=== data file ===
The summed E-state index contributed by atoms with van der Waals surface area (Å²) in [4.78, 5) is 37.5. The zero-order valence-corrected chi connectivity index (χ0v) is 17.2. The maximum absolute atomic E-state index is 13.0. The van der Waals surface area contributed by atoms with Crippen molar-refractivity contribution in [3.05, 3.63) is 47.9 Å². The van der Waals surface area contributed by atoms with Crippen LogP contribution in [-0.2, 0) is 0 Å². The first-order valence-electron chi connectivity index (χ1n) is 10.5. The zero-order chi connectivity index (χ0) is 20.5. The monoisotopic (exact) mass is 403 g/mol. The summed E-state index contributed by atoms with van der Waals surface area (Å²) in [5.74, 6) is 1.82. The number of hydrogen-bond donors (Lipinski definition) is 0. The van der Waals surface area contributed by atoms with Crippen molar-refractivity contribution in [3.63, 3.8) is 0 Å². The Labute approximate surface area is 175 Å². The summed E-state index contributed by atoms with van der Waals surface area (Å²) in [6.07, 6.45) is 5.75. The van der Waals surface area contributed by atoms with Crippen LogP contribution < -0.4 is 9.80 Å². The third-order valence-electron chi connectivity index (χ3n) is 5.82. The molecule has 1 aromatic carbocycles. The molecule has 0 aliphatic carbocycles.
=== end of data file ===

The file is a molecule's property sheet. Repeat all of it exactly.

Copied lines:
The summed E-state index contributed by atoms with van der Waals surface area (Å²) in [4.78, 5) is 37.5. The zero-order valence-corrected chi connectivity index (χ0v) is 17.2. The maximum absolute atomic E-state index is 13.0. The van der Waals surface area contributed by atoms with Crippen molar-refractivity contribution in [3.05, 3.63) is 47.9 Å². The van der Waals surface area contributed by atoms with Crippen LogP contribution in [-0.2, 0) is 0 Å². The first-order valence-electron chi connectivity index (χ1n) is 10.5. The zero-order chi connectivity index (χ0) is 20.5. The monoisotopic (exact) mass is 403 g/mol. The summed E-state index contributed by atoms with van der Waals surface area (Å²) in [5.74, 6) is 1.82. The number of hydrogen-bond donors (Lipinski definition) is 0. The van der Waals surface area contributed by atoms with Crippen molar-refractivity contribution in [3.63, 3.8) is 0 Å². The Labute approximate surface area is 175 Å². The summed E-state index contributed by atoms with van der Waals surface area (Å²) in [6.07, 6.45) is 5.75. The van der Waals surface area contributed by atoms with Crippen LogP contribution < -0.4 is 9.80 Å². The third-order valence-electron chi connectivity index (χ3n) is 5.82. The molecule has 1 aromatic carbocycles. The molecule has 0 aliphatic carbocycles.